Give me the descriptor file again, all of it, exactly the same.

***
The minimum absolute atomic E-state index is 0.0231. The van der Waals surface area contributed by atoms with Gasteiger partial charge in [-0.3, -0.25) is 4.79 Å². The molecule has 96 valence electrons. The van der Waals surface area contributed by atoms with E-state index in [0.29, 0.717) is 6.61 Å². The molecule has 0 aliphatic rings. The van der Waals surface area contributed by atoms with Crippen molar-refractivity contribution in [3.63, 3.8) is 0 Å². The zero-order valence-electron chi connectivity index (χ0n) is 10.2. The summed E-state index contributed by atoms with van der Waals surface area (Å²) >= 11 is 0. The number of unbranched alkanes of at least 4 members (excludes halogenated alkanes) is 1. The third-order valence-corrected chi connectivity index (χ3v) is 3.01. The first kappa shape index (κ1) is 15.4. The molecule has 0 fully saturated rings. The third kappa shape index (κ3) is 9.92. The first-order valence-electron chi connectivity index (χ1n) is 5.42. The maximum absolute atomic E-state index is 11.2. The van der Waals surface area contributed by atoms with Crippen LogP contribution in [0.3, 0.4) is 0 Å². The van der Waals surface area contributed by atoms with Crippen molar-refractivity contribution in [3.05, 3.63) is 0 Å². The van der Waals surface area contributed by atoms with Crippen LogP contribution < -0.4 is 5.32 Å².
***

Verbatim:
The minimum absolute atomic E-state index is 0.0231. The van der Waals surface area contributed by atoms with Gasteiger partial charge in [-0.3, -0.25) is 4.79 Å². The molecule has 96 valence electrons. The van der Waals surface area contributed by atoms with E-state index in [0.29, 0.717) is 6.61 Å². The molecule has 0 aliphatic rings. The van der Waals surface area contributed by atoms with Crippen molar-refractivity contribution in [3.63, 3.8) is 0 Å². The zero-order valence-electron chi connectivity index (χ0n) is 10.2. The summed E-state index contributed by atoms with van der Waals surface area (Å²) >= 11 is 0. The number of unbranched alkanes of at least 4 members (excludes halogenated alkanes) is 1. The third-order valence-corrected chi connectivity index (χ3v) is 3.01. The first kappa shape index (κ1) is 15.4. The molecule has 0 fully saturated rings. The third kappa shape index (κ3) is 9.92. The first-order valence-electron chi connectivity index (χ1n) is 5.42. The maximum absolute atomic E-state index is 11.2. The van der Waals surface area contributed by atoms with Crippen LogP contribution in [0.3, 0.4) is 0 Å². The van der Waals surface area contributed by atoms with Crippen molar-refractivity contribution in [3.05, 3.63) is 0 Å². The van der Waals surface area contributed by atoms with Crippen LogP contribution < -0.4 is 5.32 Å².